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Exercise for Depression in Young People

Information source: University of Nottingham
ClinicalTrials.gov processed this data on August 20, 2015
Link to the current ClinicalTrials.gov record.

Condition(s) targeted: Depression

Intervention: Intervention: Exercise and motivational interviewing (Behavioral)

Phase: N/A

Status: Completed

Sponsored by: University of Nottingham

Official(s) and/or principal investigator(s):
patrick Callaghan, Principal Investigator, Affiliation: University of Nottingham


Exercise as an adjunct to routine treatment may be useful for helping young people recover from distressing mental health problems, but they seldom get sufficient support to help them to exercise. The reasons for this may be that services cannot agree on the benefits of exercise, and the lack of reliable evidence showing the benefits of exercise in young people who use mental health services. Compliance with prescribed exercise is generally low, but the investigators think that relatively few young people will drop out of our specially designed programme. The investigators have found that young 'healthy' people may respond better if exercise is matched to their ability. The investigators are not sure if this would work with young people with mental health difficulties, so the investigators want to test it. The investigators have also found that our enabling exercise plan, with social support and motivational coaching, helps people with depression to take part, and not to drop out. The aims of our study are to see if exercise matched to their ability, with support in taking part, helps young people recover from distressing mental health difficulties. The investigators also want to ask young people how they feel about exercise as a part of their recovery. The investigators want to see if motivational coaching can help ongoing participation in exercise, and the investigators want to follow up the young people after six months to see if they are still doing exercise. The investigators believe that this study is important because it will help young people feel better about themselves, and improve their quality of life. This is an important national public health goal and should enable young people to grow into healthy adults, and maintain their health throughout adulthood. If our study is successful, the investigators believe that it has the potential to change the way in which mental health services deliver care to young people. If the investigators can help young people feel better about themselves, and improve their general health and well being through exercise, the investigators may reduce their reliance on mental health services. Research hypotheses A tailored exercise intervention will lead to significantly improved mental health outcomes and reduced exercise attrition rates in young people with depression.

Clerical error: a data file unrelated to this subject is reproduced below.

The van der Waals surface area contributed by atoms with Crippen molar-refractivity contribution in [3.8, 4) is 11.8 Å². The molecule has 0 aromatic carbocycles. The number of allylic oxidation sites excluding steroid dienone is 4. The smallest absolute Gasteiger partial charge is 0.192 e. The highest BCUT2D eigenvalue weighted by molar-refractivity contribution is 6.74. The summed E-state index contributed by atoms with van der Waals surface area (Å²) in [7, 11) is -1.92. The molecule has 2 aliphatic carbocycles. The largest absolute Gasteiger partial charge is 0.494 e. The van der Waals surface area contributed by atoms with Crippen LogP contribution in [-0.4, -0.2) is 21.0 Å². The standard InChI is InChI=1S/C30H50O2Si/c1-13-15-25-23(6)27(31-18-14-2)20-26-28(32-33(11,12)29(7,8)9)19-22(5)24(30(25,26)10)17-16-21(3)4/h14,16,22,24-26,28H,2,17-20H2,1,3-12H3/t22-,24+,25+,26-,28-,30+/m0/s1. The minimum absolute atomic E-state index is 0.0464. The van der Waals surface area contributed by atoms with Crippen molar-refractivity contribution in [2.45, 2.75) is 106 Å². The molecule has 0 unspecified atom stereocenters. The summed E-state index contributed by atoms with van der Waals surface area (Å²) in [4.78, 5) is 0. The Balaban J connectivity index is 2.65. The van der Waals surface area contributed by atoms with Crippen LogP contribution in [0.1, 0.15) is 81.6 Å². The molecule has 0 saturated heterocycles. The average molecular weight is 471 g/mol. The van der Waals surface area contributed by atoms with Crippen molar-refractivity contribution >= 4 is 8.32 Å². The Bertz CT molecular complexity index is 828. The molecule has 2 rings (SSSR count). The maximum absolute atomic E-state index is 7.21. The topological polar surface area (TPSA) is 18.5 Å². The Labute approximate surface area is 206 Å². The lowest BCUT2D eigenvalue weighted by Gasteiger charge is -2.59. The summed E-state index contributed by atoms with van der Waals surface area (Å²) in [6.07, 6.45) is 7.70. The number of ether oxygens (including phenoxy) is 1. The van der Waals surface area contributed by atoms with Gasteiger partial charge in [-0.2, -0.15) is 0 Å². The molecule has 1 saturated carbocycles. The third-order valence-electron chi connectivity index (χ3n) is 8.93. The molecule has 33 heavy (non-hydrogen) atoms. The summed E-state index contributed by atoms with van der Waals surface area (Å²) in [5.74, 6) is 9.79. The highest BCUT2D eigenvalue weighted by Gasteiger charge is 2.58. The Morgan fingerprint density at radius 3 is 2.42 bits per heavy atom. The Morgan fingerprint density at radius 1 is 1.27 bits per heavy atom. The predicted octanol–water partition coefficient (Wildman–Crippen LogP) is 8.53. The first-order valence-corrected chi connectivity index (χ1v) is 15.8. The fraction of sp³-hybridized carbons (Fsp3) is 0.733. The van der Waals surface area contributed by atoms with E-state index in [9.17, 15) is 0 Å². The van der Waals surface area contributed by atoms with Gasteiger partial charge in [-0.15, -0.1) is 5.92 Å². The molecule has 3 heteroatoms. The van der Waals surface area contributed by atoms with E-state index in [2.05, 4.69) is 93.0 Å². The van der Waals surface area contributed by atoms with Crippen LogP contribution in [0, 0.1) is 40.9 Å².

Clinical Details

Official title: The H.E.A.L.T.H. Project: Help Enabling Active Lifestyles Toward Health in Young People With Depression.